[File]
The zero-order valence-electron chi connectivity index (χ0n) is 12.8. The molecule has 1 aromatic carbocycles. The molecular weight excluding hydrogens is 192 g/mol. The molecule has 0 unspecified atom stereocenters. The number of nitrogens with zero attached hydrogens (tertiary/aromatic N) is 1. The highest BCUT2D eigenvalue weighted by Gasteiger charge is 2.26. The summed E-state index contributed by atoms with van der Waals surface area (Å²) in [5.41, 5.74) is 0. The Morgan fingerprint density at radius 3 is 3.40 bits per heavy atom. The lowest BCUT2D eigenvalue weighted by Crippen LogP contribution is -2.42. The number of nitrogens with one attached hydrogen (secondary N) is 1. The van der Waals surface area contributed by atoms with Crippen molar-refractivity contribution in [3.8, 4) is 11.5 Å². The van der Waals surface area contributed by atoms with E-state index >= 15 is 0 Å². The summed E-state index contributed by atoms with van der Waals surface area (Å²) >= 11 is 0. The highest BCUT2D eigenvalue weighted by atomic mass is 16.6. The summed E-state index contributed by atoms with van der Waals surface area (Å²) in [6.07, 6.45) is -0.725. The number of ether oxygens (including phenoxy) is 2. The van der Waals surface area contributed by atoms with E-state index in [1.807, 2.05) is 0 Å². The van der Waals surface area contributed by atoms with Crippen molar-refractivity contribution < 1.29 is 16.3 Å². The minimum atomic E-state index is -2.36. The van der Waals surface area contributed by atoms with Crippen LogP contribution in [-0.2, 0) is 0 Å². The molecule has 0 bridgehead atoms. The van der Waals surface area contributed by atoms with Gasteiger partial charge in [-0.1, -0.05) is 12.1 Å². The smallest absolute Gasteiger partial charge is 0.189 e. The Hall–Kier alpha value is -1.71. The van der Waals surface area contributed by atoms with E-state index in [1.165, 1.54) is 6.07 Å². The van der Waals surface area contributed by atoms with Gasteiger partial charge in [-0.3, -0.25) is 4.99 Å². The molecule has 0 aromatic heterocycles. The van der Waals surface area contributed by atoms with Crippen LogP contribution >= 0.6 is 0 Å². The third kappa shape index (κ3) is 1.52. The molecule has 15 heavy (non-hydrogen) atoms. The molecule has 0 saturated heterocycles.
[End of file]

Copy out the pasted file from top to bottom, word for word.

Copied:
The zero-order valence-electron chi connectivity index (χ0n) is 12.8. The molecule has 1 aromatic carbocycles. The molecular weight excluding hydrogens is 192 g/mol. The molecule has 0 unspecified atom stereocenters. The number of nitrogens with zero attached hydrogens (tertiary/aromatic N) is 1. The highest BCUT2D eigenvalue weighted by Gasteiger charge is 2.26. The summed E-state index contributed by atoms with van der Waals surface area (Å²) in [5.41, 5.74) is 0. The Morgan fingerprint density at radius 3 is 3.40 bits per heavy atom. The lowest BCUT2D eigenvalue weighted by Crippen LogP contribution is -2.42. The number of nitrogens with one attached hydrogen (secondary N) is 1. The van der Waals surface area contributed by atoms with Crippen molar-refractivity contribution in [3.8, 4) is 11.5 Å². The van der Waals surface area contributed by atoms with E-state index >= 15 is 0 Å². The summed E-state index contributed by atoms with van der Waals surface area (Å²) >= 11 is 0. The highest BCUT2D eigenvalue weighted by atomic mass is 16.6. The summed E-state index contributed by atoms with van der Waals surface area (Å²) in [6.07, 6.45) is -0.725. The number of ether oxygens (including phenoxy) is 2. The van der Waals surface area contributed by atoms with E-state index in [1.807, 2.05) is 0 Å². The van der Waals surface area contributed by atoms with Crippen molar-refractivity contribution < 1.29 is 16.3 Å². The minimum atomic E-state index is -2.36. The van der Waals surface area contributed by atoms with Crippen LogP contribution in [-0.2, 0) is 0 Å². The molecule has 0 bridgehead atoms. The van der Waals surface area contributed by atoms with Gasteiger partial charge in [-0.1, -0.05) is 12.1 Å². The smallest absolute Gasteiger partial charge is 0.189 e. The Hall–Kier alpha value is -1.71. The van der Waals surface area contributed by atoms with E-state index in [1.165, 1.54) is 6.07 Å². The van der Waals surface area contributed by atoms with Gasteiger partial charge in [-0.3, -0.25) is 4.99 Å². The molecule has 0 aromatic heterocycles. The van der Waals surface area contributed by atoms with Crippen LogP contribution >= 0.6 is 0 Å². The third kappa shape index (κ3) is 1.52. The molecule has 15 heavy (non-hydrogen) atoms. The molecule has 0 saturated heterocycles.